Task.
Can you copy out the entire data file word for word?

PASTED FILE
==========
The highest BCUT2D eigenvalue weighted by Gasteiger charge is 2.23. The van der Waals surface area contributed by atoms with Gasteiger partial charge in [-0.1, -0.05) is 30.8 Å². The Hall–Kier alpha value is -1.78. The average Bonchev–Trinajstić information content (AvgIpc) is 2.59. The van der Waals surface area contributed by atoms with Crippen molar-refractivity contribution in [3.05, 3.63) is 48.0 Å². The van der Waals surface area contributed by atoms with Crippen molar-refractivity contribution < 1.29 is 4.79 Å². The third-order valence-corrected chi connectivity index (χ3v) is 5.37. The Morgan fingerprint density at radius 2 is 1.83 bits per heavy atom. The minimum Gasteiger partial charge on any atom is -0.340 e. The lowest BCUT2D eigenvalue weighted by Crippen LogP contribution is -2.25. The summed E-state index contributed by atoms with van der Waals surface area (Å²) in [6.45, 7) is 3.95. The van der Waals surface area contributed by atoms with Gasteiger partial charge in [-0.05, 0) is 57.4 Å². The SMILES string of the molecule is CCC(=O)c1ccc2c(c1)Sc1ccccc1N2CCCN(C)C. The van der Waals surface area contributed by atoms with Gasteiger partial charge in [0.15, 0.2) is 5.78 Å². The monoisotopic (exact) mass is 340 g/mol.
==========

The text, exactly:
The highest BCUT2D eigenvalue weighted by Gasteiger charge is 2.23. The van der Waals surface area contributed by atoms with Gasteiger partial charge in [-0.1, -0.05) is 30.8 Å². The Hall–Kier alpha value is -1.78. The average Bonchev–Trinajstić information content (AvgIpc) is 2.59. The van der Waals surface area contributed by atoms with Crippen molar-refractivity contribution in [3.05, 3.63) is 48.0 Å². The van der Waals surface area contributed by atoms with Crippen molar-refractivity contribution < 1.29 is 4.79 Å². The third-order valence-corrected chi connectivity index (χ3v) is 5.37. The Morgan fingerprint density at radius 2 is 1.83 bits per heavy atom. The minimum Gasteiger partial charge on any atom is -0.340 e. The lowest BCUT2D eigenvalue weighted by Crippen LogP contribution is -2.25. The summed E-state index contributed by atoms with van der Waals surface area (Å²) in [6.45, 7) is 3.95. The van der Waals surface area contributed by atoms with Gasteiger partial charge in [-0.05, 0) is 57.4 Å². The SMILES string of the molecule is CCC(=O)c1ccc2c(c1)Sc1ccccc1N2CCCN(C)C. The van der Waals surface area contributed by atoms with Gasteiger partial charge in [0.15, 0.2) is 5.78 Å². The monoisotopic (exact) mass is 340 g/mol.